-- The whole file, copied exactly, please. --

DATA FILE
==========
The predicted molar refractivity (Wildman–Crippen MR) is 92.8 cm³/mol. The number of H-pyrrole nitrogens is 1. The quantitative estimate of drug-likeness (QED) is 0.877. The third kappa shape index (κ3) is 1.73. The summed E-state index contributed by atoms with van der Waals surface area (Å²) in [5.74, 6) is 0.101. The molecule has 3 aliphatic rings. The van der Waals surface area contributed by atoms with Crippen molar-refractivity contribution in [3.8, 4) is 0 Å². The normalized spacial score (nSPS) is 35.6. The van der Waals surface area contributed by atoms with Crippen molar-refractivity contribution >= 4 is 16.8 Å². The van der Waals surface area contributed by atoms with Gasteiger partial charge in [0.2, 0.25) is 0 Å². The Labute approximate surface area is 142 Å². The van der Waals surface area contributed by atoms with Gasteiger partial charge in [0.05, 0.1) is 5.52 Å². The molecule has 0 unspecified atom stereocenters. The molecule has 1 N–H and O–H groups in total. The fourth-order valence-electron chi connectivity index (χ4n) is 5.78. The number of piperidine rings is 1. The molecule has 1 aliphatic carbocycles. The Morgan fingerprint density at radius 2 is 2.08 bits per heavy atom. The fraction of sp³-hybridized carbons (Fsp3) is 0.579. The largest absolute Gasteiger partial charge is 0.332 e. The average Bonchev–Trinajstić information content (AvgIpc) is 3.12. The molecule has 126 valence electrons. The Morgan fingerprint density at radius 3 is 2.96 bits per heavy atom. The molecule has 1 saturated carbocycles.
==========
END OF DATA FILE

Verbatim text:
The predicted molar refractivity (Wildman–Crippen MR) is 92.8 cm³/mol. The number of H-pyrrole nitrogens is 1. The quantitative estimate of drug-likeness (QED) is 0.877. The third kappa shape index (κ3) is 1.73. The summed E-state index contributed by atoms with van der Waals surface area (Å²) in [5.74, 6) is 0.101. The molecule has 3 aliphatic rings. The van der Waals surface area contributed by atoms with Crippen molar-refractivity contribution in [3.8, 4) is 0 Å². The normalized spacial score (nSPS) is 35.6. The van der Waals surface area contributed by atoms with Crippen molar-refractivity contribution >= 4 is 16.8 Å². The van der Waals surface area contributed by atoms with Gasteiger partial charge in [0.2, 0.25) is 0 Å². The Labute approximate surface area is 142 Å². The van der Waals surface area contributed by atoms with Gasteiger partial charge in [0.05, 0.1) is 5.52 Å². The molecule has 0 unspecified atom stereocenters. The molecule has 1 N–H and O–H groups in total. The fourth-order valence-electron chi connectivity index (χ4n) is 5.78. The number of piperidine rings is 1. The molecule has 1 aliphatic carbocycles. The Morgan fingerprint density at radius 2 is 2.08 bits per heavy atom. The fraction of sp³-hybridized carbons (Fsp3) is 0.579. The largest absolute Gasteiger partial charge is 0.332 e. The average Bonchev–Trinajstić information content (AvgIpc) is 3.12. The molecule has 126 valence electrons. The Morgan fingerprint density at radius 3 is 2.96 bits per heavy atom. The molecule has 1 saturated carbocycles.